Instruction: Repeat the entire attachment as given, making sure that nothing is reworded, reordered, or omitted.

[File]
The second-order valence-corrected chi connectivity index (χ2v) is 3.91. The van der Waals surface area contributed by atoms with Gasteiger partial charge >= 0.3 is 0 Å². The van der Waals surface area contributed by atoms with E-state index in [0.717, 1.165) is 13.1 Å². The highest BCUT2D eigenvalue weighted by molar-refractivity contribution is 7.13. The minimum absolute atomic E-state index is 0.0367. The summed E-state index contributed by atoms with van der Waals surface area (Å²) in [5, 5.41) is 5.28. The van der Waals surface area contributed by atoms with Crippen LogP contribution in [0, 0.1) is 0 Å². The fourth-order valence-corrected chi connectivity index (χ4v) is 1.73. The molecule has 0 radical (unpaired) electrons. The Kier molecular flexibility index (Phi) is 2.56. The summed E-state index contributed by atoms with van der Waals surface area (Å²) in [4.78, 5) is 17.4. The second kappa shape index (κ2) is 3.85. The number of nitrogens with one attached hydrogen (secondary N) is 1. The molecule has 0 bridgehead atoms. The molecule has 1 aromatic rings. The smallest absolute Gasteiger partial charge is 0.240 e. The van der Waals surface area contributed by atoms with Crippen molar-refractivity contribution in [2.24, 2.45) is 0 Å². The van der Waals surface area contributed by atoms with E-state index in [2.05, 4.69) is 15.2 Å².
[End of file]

The second-order valence-corrected chi connectivity index (χ2v) is 3.91. The van der Waals surface area contributed by atoms with Gasteiger partial charge >= 0.3 is 0 Å². The van der Waals surface area contributed by atoms with E-state index in [0.717, 1.165) is 13.1 Å². The highest BCUT2D eigenvalue weighted by molar-refractivity contribution is 7.13. The minimum absolute atomic E-state index is 0.0367. The summed E-state index contributed by atoms with van der Waals surface area (Å²) in [5, 5.41) is 5.28. The van der Waals surface area contributed by atoms with Crippen LogP contribution in [0, 0.1) is 0 Å². The fourth-order valence-corrected chi connectivity index (χ4v) is 1.73. The molecule has 0 radical (unpaired) electrons. The Kier molecular flexibility index (Phi) is 2.56. The summed E-state index contributed by atoms with van der Waals surface area (Å²) in [4.78, 5) is 17.4. The second kappa shape index (κ2) is 3.85. The number of nitrogens with one attached hydrogen (secondary N) is 1. The molecule has 0 bridgehead atoms. The molecule has 1 aromatic rings. The smallest absolute Gasteiger partial charge is 0.240 e. The van der Waals surface area contributed by atoms with Crippen molar-refractivity contribution in [2.24, 2.45) is 0 Å². The van der Waals surface area contributed by atoms with E-state index in [2.05, 4.69) is 15.2 Å².